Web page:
Wayne Homes, headquartered in Uniontown, Ohio, has for many years focused on taking good care of its customers, including the ones on the payroll.
“What it comes down to is if you create a great work environment, great culture and build great products, people want to work for you,” Leckie-Ewing adds. “And that’s why Wayne Homes has such a wonderful team. It shows in the satisfaction of our customers and in our bottom line. Wayne really is a special place to work.”
About Wayne Homes
The task of constructing a home from the ground up is made less daunting thanks to Wayne Homes’ four decades of experience, streamlined process and exceptional personal service. They help customers through every step — from home-site prep and financing to choosing from numerous combinations of floorplans, features and finishes. The result is a home of extremely high quality that perfectly suits the homeowner’s needs. Homes range from 1,300 to 3,500 square feet and from the $80s to $200s (plus land cost). Learn more about building a custom, energy-efficient home by dropping by one of the company’s eight model home centers or by visiting WayneHomes.com
POMONA – The Pomona Host Lions Club won District Club of the Year at the recent District 4-L4 Convention held in Palm Springs.
The 43-member Pomona club competed against all Division B clubs, which have 26 to 50 members.
Club of the Year was also awarded in two other divisions: Diamond Bar Breakfast Lions Club, which won Division A for clubs with 25 or fewer members, and Seal Beach, which received the prize for Division C, clubs with more than 50 members.
Lions District 4-L4 is comprised of Orange County and parts of Los Angeles and San Bernardino counties.
The Club of the Year Award is based on a wide range of criteria, which measure a club’s success.
Points are awarded for participation in community and Lions International projects, attendance at meetings, conventions and training, membership increases, administrative functions, publication of newspaper articles, the chartering of new Lions and Leo clubs, district and international visitations, the recycling of eyeglasses, club newsletter, club website, Proud Lion program, new member orientations, service to the district and charitable donations.
Pomona Host President Jack Lightfoot accepted the award from District 4-L4 Governor Norm MacKenzie.
He later reflected upon the award, “It’s a tribute to the leaders and general members of our club to be named club of the year by our district. This is a highly competitive award, given to the Pomona Host Lions by one
of the top four Lions districts in North America.
“Countless hours of dedicated service by many members brought about this recognition.”
The club also won two other awards: the district-wide Bimonthly Bulletin Award and the Visitation Award for Division B. The Pomona Host Lions Bulletin, under editor Barbara Smith, has received the award for five consecutive years. The Visitation Award, under first vice president Amanda Gonzalez, marked its second consecutive win.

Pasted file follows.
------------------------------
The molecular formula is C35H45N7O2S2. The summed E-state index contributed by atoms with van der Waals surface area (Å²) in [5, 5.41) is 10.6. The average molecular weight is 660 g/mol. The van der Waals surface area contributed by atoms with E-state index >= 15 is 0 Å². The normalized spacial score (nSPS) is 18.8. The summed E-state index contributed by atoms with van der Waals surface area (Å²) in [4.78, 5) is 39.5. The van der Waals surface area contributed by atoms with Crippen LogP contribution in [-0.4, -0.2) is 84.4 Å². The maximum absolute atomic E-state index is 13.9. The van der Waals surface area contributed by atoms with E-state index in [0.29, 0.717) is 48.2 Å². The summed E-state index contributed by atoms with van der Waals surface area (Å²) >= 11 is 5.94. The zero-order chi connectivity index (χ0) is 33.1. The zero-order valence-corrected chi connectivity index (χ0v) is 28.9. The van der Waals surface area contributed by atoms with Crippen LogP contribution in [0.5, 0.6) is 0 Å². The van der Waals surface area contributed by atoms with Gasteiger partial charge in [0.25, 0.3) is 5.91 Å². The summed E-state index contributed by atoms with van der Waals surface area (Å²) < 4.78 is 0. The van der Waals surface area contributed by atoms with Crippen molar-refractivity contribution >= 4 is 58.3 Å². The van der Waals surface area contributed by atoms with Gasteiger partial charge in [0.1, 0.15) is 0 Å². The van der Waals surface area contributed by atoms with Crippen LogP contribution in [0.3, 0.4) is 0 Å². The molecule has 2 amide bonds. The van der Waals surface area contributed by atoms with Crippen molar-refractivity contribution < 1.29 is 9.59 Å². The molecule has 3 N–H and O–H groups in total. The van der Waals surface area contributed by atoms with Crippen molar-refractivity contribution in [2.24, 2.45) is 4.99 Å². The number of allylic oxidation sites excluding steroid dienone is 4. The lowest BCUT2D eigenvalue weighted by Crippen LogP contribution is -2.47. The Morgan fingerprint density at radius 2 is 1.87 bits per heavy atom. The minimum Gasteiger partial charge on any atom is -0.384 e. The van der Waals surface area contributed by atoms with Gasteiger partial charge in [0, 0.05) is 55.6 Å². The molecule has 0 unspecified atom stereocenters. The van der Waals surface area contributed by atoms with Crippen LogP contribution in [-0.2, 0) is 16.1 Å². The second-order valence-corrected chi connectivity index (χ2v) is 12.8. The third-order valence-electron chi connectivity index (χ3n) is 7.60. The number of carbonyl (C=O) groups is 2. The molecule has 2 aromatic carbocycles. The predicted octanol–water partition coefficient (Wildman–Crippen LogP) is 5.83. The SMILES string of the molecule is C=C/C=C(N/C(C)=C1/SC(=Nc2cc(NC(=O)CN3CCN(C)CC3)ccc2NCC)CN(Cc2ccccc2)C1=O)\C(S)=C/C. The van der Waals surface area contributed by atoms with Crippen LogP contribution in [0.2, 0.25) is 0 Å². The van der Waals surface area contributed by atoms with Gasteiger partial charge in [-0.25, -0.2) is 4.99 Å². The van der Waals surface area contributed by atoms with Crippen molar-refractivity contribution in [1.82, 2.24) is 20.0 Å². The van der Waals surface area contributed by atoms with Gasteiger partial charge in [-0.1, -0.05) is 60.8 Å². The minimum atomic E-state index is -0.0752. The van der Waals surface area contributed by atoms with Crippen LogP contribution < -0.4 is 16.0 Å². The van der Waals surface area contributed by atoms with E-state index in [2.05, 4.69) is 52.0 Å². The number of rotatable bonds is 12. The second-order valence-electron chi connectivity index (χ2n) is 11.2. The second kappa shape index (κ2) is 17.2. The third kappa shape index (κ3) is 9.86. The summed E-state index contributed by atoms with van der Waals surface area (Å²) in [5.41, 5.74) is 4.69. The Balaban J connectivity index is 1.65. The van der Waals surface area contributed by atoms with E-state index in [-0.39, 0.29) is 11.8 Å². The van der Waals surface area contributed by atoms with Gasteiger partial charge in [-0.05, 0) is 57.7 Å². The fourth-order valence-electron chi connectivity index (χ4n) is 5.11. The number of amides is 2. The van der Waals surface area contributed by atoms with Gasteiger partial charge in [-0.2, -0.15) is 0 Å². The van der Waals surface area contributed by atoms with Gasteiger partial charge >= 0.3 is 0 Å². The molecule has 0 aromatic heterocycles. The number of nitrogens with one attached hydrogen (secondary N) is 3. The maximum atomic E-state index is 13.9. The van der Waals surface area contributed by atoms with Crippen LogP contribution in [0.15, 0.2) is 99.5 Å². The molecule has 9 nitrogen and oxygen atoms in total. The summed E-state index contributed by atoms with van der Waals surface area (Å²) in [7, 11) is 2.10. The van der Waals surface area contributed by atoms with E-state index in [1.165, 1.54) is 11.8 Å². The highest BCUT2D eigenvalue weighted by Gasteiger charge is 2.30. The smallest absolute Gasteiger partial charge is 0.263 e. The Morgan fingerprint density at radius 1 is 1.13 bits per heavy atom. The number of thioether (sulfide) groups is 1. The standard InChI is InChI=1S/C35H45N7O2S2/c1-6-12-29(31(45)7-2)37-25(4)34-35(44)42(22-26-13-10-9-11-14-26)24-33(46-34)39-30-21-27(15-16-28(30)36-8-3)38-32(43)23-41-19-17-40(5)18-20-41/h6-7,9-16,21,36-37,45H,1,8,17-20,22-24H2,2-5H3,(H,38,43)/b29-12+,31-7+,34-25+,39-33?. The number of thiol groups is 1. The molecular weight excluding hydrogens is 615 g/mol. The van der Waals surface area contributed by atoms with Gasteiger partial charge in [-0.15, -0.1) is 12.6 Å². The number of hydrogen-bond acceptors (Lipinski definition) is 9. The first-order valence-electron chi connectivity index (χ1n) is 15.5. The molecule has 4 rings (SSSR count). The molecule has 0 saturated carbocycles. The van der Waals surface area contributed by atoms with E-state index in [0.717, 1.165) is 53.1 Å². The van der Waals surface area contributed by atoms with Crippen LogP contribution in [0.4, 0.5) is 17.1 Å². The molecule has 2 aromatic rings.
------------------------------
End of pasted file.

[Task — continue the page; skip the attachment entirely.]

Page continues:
At the convention, club president Jack Lightfoot was recognized for his work as chairman of the District Budget and Audit Committee. Gil and Barbara Smith were recognized as chairs of the Disaster Preparedness Committee.
On Feb. 16, firefighters from the three different departments received a call to a structural fire at a Cleveland Avenue home. An elderly woman, Nelda Kinsley, was trapped in her home by the flames and was unable to reach an exit without assistance.
Thanks to the quick and courageous response of firefighters and paramedics, however, Kinsley was brought to safety. It was reported at the meeting that Kinsley was to be moved out of the hospital and into a nursing home on Wednesday, March 16, having made great strides in her recovery.
Firefighters were honored with plaques, and received medals in the shape of the Maltese Cross, a symbol of the heroism and dedication of firefighters everywhere. The fire chiefs from each department were present to help distribute the awards, and those who were awarded are as follows: Greentown Fire Department’s Lieutenant Doug Stevens, along with firefighters/paramedics Paul Weigand and Christopher Snyder. From the Hartville Fire Department Captain Mike Lorentz, firefighters/ paramedics Brandon Smith and John Ellwood, and firefighter/EMT-A Kristopher Woodward were honored. Finally, from the Uniontown Fire Department, Lieutenant Nicholas Hoffman and firefighter/paramedic Ryan Falch were also awarded.
All of the firefighters who spoke during the meeting insisted that they were happy to receive the awards, but that they were only doing their duty.
“If anyone wants to know what their fire department does, and who they are, this is what they are,” said Greentown’s Fire Chief Vince Harris.
“They are deserving of our community’s praise,” said trustee Ellis Erb, who personally knows the woman they rescued. “She was lucky to get that quick of service and to get out alive.”
Other business during the meeting included the consideration of a request made by Lake Center Christian School for the township to waive the zoning fee on a sign the school wants to put up for their 25th Annual Benefit Auction, which they approved. In addition, Erb publicly thanked the school for their help and support with the funeral of Uniontown Police Captain Dan Stiles.
They considered and approved a request by the Lake Local School District to build a warm-up pitcher’s mound in the Lake Township Community Park.
A road open permit was executed for Dominion East Ohio Gas to put in a new service line on Larch Avenue, and a cemetery deed was also executed for the Uniontown Greenlawn Cemetery.
The zoning administrator and Hall Law Firm were given the green light to use legal action to address zoning issues and bring into compliance a State Street facility.
The trustees authorized the forwarding of correspondence to the Ohio Township Association, in which they will encourage legislators to keep the Local Government Funds.
During the public’s opportunity to speak out, a representative of several concerned Lake Township citizens sought support from the trustees concerning water drainage problems along Gulf Street and Waterfall Avenue. Because the township doesn’t have jurisdiction to work on the ditches, the trustees directed them to work with the county government on this issue.